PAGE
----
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Honoring Black History Month - Oral History

Monday, February 01, 2021

In celebration of Black History Month 2021, The History Center will draw attention to several of its collections that help to tell the story of African Americans in Angelina and the surrounding counties.  

For the first feature, staff has chosen to highlight oral history interviews that have allowed African Americans to tell their own stories.  In these interviews, readers (and listeners - digital audio is availble for nearly all of the interviews in addition to the transcript) can learn about life in segregated sawmill towns, community pride and events, schools (segregated and integrated), the importance of religious communities, the unifiying power of sports, and changes throughout the 20th and 21st centuries.  

Researchers are encouraged to spend time scrolling through the alphabetical list, reading and listening to all of the interviews that catch their interest, but staff offers some suggestions here:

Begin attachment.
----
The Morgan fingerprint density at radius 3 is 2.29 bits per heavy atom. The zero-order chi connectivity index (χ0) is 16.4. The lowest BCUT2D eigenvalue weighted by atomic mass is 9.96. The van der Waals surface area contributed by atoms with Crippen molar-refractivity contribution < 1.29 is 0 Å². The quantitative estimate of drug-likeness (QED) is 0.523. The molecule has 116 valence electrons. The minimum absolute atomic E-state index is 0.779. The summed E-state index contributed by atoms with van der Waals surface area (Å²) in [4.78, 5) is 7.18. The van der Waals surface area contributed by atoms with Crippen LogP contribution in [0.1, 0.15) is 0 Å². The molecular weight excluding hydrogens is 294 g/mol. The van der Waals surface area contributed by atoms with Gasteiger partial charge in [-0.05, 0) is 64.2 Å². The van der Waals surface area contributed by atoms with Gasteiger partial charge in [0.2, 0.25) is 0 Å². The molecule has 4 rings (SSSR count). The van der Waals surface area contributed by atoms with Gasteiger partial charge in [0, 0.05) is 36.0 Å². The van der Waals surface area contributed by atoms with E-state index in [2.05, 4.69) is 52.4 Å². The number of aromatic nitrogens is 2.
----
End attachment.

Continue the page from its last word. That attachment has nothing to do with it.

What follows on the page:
In two of our most recent interviews, Rex Benham and Guessippina Bonner discuss their experiences growing up in different areas - Georgia for Mr. Benham and Fairfield, Texas for Councilwoman Bonner, getting an education, and having a career that took them to different parts of the country.  Various members of Lufkin's African American Community participated in a presentation and group interview about Lufkin's African American Schools, facilitated by Reverend Bettie Kennedy, who herself sat for several interviewsAlgianon Jeffero, Harold Cade, and Gloria Toran, among others, discuss education and being educators.  Rueben "Jellie" Samuel, James Rhone, Cora Nash, and Jim Ligon reminisce about life in Diboll throughout the 20th century, Cleveland Mark and his cousins speak about Diboll and the Freedman's Colony of Nigton in Trinity County as well as their military experiences, Margie Harrell recalls 40 years experience at the Diboll Housing Authority, Dr. Odis Rhodes discusses segregated schools in rural Nacogdoches County and in Lufkin as well as Lufkin's neighborhoods, and musician Professor Will Jackson talks about his career with W.C. Handy's band and his student Harry James.